Once done, BSD the kernel and turn it over to the open source community: Once the above is done, BSD the kernel code base and let the community support it entirely. Then, focus your energies on creating value-added features as plugins around that community-supported core kernel. Use the resources and expertise in your engineering department to develop niche addons that paying customers want. Package branded versions of the MySQL server (closed or open source) that include a number of these value-added plugins that target a specific industry, such as data-warehousing or security-conscious environments. Sell those packages as Enterprise packages with an Enterprise price point. Provide all support and services for these Enterprise-branded MySQL server packages.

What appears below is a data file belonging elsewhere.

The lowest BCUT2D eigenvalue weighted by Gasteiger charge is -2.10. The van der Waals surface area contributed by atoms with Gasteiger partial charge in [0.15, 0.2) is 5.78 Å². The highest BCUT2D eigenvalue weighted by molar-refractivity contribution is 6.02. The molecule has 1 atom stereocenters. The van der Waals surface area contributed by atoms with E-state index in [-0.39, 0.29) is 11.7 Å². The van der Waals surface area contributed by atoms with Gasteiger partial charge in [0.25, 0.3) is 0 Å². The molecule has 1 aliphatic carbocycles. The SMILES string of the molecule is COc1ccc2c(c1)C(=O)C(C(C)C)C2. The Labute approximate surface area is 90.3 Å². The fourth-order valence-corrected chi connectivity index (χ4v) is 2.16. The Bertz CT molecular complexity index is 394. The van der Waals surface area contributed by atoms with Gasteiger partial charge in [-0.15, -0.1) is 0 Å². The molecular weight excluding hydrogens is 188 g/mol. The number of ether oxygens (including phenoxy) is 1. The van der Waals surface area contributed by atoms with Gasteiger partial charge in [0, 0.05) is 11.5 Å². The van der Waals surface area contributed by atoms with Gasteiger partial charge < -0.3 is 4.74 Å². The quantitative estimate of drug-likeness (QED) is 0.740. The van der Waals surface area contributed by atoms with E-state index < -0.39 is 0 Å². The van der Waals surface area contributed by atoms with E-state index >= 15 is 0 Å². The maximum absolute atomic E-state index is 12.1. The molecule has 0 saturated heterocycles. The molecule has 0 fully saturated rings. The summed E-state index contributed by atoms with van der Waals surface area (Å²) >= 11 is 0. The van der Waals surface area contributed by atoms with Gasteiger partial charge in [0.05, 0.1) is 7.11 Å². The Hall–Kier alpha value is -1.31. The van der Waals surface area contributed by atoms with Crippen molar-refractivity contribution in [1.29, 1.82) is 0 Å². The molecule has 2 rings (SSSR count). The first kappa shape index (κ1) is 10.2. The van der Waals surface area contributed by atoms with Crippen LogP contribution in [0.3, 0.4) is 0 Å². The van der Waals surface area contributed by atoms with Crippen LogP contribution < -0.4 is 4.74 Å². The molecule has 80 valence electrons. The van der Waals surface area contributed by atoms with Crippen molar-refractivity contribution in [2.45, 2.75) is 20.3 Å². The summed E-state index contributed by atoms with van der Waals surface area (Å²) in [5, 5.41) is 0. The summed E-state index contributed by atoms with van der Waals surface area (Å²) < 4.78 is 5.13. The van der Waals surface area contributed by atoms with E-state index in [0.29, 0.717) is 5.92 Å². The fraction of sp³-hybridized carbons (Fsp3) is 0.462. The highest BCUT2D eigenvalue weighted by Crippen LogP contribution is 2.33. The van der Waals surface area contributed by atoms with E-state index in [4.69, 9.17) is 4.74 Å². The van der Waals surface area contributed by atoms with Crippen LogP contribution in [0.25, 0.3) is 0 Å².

How Long?

Based on what the Drizzle project has been doing, I predict that doing ALL of the above steps would take approximately 12 months to achieve a version 1.0 of a stable, modular kernel. I believe that features could be developed as plugins to that kernel in less time than if the work was not done and the features for 6.x are developed as they currently are.


If the above steps are taken, here is what I predict would be the outcome: